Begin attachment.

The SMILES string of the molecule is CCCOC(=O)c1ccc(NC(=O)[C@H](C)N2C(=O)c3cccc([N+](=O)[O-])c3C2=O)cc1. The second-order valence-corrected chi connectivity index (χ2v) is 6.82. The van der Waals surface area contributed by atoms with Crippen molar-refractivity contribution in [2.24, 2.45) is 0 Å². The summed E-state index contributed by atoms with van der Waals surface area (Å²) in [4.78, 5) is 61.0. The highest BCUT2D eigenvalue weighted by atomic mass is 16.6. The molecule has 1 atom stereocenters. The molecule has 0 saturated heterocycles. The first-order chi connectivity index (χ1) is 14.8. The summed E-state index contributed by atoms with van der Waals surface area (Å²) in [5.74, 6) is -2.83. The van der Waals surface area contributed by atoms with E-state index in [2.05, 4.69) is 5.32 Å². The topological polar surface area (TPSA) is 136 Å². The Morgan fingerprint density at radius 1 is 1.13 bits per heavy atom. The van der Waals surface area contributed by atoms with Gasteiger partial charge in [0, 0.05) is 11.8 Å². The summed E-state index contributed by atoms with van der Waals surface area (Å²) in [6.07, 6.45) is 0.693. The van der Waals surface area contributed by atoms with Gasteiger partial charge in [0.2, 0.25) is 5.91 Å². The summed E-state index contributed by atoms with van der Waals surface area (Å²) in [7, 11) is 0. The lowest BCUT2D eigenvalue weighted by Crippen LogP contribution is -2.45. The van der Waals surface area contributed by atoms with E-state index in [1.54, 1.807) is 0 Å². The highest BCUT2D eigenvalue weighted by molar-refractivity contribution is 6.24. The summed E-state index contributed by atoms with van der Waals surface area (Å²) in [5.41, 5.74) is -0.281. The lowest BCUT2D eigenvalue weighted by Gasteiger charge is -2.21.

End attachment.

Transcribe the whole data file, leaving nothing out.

The SMILES string of the molecule is CCCOC(=O)c1ccc(NC(=O)[C@H](C)N2C(=O)c3cccc([N+](=O)[O-])c3C2=O)cc1. The second-order valence-corrected chi connectivity index (χ2v) is 6.82. The van der Waals surface area contributed by atoms with Crippen molar-refractivity contribution in [2.24, 2.45) is 0 Å². The summed E-state index contributed by atoms with van der Waals surface area (Å²) in [4.78, 5) is 61.0. The highest BCUT2D eigenvalue weighted by atomic mass is 16.6. The molecule has 1 atom stereocenters. The molecule has 0 saturated heterocycles. The first-order chi connectivity index (χ1) is 14.8. The summed E-state index contributed by atoms with van der Waals surface area (Å²) in [5.74, 6) is -2.83. The van der Waals surface area contributed by atoms with E-state index in [2.05, 4.69) is 5.32 Å². The topological polar surface area (TPSA) is 136 Å². The Morgan fingerprint density at radius 1 is 1.13 bits per heavy atom. The van der Waals surface area contributed by atoms with Gasteiger partial charge in [0, 0.05) is 11.8 Å². The summed E-state index contributed by atoms with van der Waals surface area (Å²) in [6.07, 6.45) is 0.693. The van der Waals surface area contributed by atoms with Gasteiger partial charge in [0.2, 0.25) is 5.91 Å². The summed E-state index contributed by atoms with van der Waals surface area (Å²) in [7, 11) is 0. The lowest BCUT2D eigenvalue weighted by Crippen LogP contribution is -2.45. The van der Waals surface area contributed by atoms with E-state index in [1.54, 1.807) is 0 Å². The highest BCUT2D eigenvalue weighted by molar-refractivity contribution is 6.24. The summed E-state index contributed by atoms with van der Waals surface area (Å²) in [5.41, 5.74) is -0.281. The lowest BCUT2D eigenvalue weighted by Gasteiger charge is -2.21.